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For insurance buyers, it's the law of supply and demand.

For Insurance Buyers, It's the Law of Supply and Demand

Managers, as a group, are not overly self-critical. If anything goes wrong with the insurance market--and so far there seems to be always something wrong--then risk managers always look to the supply side, one puts the objectivity of risk managers into question.

The age-old moans of risk managers get such attention nowadays as to hardly need mentioning again. Here is a sampling:

Rates are too high; insurers are at fault for being volatile and creating an unstable market; coverage is either not wide enough or not available on a long-term basis; and capacity is inadequate or overabundant and the cause of instability.

Risk managers and insurance buyers claim that these problems are all the result of a badly run insurance industry: Insurers should not threaten their capacity by charging inadequate premiums. They should vary the cover they are prepared to offer from one year to the next. Furthermore, there is no excuse for ever overcharging their customers. Unfortunately, as everyone knows, markets are the product of both supply and demand contributions. It is ridiculous for risk managers to castigate insurers for the dramatic cyclical changes in insurance prices, capacity and cover when they are contributing to this instability.

In the United Kingdom, the private buyers of auto insurance and household covers do not experience the market highs and lows because individually they have no power to persuade and lack a representative body through which they might try to influence the marketplace. Hence they are ripped off; every year premiums go up by at least the inflation rate.

But for commercial buyers it is a different story. Individually the premiums they control are important enough to earn commercial insurers respect, and, besides having influential representative bodies such as RIMS, corporate buyers have the alternative to conventional insurance of alternative risk financing. The consequence of their power--admittedly or not--is that they effectively manipulate the market. If insurers want commercial business they must accept that they can only have it on the corporate buyers' terms.

This means, of course, that they are always in the situation of being forced progressively into cutting their rates to the point where they may even have to take a loss. Then, as the cycle changes, some insurers pull out of the business, heightening the power of the ones who remain. Those left eventually see no point in cooperating with buyers when the business becomes unprofitable and bring about rapid rate increases and cover contractions.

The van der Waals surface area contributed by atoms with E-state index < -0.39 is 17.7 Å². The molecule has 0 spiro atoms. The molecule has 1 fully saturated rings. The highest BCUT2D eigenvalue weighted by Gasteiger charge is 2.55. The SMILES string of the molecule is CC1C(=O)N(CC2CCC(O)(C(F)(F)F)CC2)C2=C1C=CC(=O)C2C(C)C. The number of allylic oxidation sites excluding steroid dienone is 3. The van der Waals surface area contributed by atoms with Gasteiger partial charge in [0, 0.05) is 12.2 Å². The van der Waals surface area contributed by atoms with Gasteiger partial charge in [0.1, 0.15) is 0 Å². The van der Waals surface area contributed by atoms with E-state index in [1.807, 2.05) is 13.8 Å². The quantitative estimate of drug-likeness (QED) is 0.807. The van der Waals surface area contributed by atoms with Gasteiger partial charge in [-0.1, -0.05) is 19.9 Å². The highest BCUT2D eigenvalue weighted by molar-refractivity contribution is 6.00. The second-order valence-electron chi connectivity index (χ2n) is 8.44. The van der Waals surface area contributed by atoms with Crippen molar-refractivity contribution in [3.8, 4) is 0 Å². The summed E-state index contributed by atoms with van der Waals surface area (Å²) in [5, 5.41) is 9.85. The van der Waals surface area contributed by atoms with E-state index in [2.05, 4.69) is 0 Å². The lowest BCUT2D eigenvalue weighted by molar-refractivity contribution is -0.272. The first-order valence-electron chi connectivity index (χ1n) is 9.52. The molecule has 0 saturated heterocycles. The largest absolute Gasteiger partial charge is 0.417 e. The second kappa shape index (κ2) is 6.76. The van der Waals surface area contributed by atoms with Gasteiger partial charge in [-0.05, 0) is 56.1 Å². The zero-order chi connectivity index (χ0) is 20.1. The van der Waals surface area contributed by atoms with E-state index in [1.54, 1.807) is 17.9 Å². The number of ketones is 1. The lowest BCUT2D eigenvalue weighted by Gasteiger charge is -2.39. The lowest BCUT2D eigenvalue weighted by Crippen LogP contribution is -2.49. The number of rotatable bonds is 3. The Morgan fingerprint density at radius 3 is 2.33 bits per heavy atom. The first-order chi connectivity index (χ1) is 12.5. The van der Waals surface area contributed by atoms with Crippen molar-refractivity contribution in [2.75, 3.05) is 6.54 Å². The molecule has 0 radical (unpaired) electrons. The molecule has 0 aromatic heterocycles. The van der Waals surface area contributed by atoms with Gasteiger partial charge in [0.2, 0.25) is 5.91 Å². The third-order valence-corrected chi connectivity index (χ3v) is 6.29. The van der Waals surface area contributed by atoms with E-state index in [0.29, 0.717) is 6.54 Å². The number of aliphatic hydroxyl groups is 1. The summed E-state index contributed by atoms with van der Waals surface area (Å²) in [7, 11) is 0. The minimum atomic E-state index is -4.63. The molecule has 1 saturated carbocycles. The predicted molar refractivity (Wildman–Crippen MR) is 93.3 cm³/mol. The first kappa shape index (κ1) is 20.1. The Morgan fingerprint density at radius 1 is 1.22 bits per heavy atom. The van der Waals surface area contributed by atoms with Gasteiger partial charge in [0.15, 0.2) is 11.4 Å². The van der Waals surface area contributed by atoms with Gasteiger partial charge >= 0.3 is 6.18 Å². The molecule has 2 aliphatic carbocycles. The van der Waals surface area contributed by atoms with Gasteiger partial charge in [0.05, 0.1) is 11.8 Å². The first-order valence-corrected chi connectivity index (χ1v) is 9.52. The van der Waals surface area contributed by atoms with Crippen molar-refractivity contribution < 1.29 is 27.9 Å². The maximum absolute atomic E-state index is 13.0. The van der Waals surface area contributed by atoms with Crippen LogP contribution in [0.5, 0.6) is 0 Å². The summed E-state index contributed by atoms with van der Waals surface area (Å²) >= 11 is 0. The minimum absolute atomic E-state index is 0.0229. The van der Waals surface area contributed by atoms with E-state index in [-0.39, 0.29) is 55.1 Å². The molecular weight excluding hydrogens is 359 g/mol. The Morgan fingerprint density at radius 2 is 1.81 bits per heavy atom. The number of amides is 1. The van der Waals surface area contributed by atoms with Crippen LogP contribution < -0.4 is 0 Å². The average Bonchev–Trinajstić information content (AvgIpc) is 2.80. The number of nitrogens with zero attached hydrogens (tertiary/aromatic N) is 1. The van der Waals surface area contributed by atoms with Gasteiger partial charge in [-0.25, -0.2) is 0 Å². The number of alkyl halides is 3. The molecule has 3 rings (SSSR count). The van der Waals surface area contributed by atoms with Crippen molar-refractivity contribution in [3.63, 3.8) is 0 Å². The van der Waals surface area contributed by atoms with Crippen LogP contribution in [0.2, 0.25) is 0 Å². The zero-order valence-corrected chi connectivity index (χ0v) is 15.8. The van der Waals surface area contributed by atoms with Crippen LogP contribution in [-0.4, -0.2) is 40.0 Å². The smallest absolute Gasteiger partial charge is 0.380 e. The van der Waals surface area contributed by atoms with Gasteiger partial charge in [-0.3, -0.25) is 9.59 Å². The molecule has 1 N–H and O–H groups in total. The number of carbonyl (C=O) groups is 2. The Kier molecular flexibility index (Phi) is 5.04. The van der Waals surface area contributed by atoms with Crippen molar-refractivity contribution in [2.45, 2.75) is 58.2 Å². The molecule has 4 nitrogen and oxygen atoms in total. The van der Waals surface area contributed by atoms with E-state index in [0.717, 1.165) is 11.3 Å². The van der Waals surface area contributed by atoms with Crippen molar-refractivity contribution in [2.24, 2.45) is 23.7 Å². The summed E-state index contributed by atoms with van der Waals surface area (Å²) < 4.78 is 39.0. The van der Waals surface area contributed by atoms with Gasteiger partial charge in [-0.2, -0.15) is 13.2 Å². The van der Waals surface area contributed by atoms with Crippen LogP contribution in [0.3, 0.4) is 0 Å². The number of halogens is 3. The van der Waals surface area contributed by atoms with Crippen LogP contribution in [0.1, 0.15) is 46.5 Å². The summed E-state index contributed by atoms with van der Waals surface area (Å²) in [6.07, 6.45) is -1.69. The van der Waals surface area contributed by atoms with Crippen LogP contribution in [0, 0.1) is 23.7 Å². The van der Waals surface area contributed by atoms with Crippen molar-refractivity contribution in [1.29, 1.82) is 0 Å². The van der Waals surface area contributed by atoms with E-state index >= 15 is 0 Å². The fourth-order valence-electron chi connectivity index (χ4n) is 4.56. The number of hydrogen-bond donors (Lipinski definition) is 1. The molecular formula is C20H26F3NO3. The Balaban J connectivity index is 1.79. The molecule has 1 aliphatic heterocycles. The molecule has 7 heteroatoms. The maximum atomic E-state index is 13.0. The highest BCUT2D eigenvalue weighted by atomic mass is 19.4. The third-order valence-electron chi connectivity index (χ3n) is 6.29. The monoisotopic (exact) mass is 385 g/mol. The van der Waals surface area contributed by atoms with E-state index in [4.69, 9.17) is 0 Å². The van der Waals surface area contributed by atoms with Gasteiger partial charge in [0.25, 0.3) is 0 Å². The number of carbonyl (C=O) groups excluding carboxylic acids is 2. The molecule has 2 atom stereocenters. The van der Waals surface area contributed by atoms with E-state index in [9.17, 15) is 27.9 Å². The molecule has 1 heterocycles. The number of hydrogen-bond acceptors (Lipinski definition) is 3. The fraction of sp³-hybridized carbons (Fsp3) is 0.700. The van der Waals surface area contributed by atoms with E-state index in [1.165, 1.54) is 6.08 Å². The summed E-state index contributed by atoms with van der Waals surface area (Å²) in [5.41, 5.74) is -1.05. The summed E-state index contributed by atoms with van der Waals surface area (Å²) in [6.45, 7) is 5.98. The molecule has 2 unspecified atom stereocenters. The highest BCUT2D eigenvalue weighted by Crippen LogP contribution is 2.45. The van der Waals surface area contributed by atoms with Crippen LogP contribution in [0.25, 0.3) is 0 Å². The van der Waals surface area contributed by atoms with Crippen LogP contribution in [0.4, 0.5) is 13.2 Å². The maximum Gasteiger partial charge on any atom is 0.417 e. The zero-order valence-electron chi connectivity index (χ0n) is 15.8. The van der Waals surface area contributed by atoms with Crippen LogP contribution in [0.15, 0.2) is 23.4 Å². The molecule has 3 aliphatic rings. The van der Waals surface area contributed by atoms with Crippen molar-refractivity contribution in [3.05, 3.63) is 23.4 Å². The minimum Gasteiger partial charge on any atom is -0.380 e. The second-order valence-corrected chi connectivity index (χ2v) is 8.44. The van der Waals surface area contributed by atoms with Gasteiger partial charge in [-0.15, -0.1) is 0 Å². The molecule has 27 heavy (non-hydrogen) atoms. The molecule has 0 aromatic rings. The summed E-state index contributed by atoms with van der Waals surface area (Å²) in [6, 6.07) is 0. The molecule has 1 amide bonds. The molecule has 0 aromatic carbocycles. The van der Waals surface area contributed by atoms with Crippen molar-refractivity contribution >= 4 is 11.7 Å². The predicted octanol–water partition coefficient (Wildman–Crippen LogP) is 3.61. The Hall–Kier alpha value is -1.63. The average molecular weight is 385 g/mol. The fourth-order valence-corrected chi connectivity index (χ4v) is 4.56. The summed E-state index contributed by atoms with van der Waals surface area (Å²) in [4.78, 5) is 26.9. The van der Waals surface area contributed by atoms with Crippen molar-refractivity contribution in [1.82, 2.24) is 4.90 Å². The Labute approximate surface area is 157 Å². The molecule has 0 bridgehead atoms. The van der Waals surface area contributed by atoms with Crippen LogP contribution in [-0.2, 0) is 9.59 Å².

Oscillation of Power

It is not the insurance market alone. All free markets are characterized by this oscillation of power between supply and demand. Neither side is ever totally to blame. But by the same token, it makes no sense always to blame the same side, in this case, the insurers. Insurers have to play the rate undercutting, to market contraction and the birth of a hard market game. They know risk managers will always chase the lowest rates and that the surest way to lose business is to tell risk managers they are holding rates above market for long-term market stability.

I must not give the impression, however, that I believe insurers to be the abused and misused partners in the market. The nature of the marketplace dictates good times as well as bad, and they usually make up shortfalls on corporate accounts, from personal lines and life business. Insurers are as hypocritical as risk managers. But they are comparable to farmers, in the sense that they are always having a bad year or a reasonable year which only compensates for several years of bad results.

The reason I raise the questions of supply and demand and how the market works is to look at the question of whether corporate insurance buyers have anything to gain from winning the debate.

Would it really help risk managers to have a stable insurance market? After all, the stable market for auto and homeowners' insurance in the United Kingdom works more against than for the buyers. Only under the pressure of competition will risk managers benefit from reduced rates; only when insurers can run their affairs free from customer pressures will they be able to provide stability, which effectively means regular, predictable and good profits. Stability cannot mean anything else. It cannot mean regular, predictable "huge" profits, for there is always too much competition to allow that. It cannot mean regular predictable "losses," because no industry could survive this.

The marketplace in which corporate buyers exert sufficient influence to keep insurers fighting for their business must be a better option than a stable predictably, profitable market which could conceivably come about. The cyclical market causes buyers headaches, but it gives them the opportunity to get a good deal some of the time. And when the market is hard, there is always alternative risk financing.

Chris F. Best is editor of Foresight, a London-based risk management and insurance journal published by Risk and Insurance Group Limited.
COPYRIGHT 1989 Risk Management Society Publishing, Inc.
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Copyright 1989 Gale, Cengage Learning. All rights reserved.

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Author:Best, Chris F.
Publication:Risk Management
Article Type:column
Date:Aug 1, 1989
Words:830
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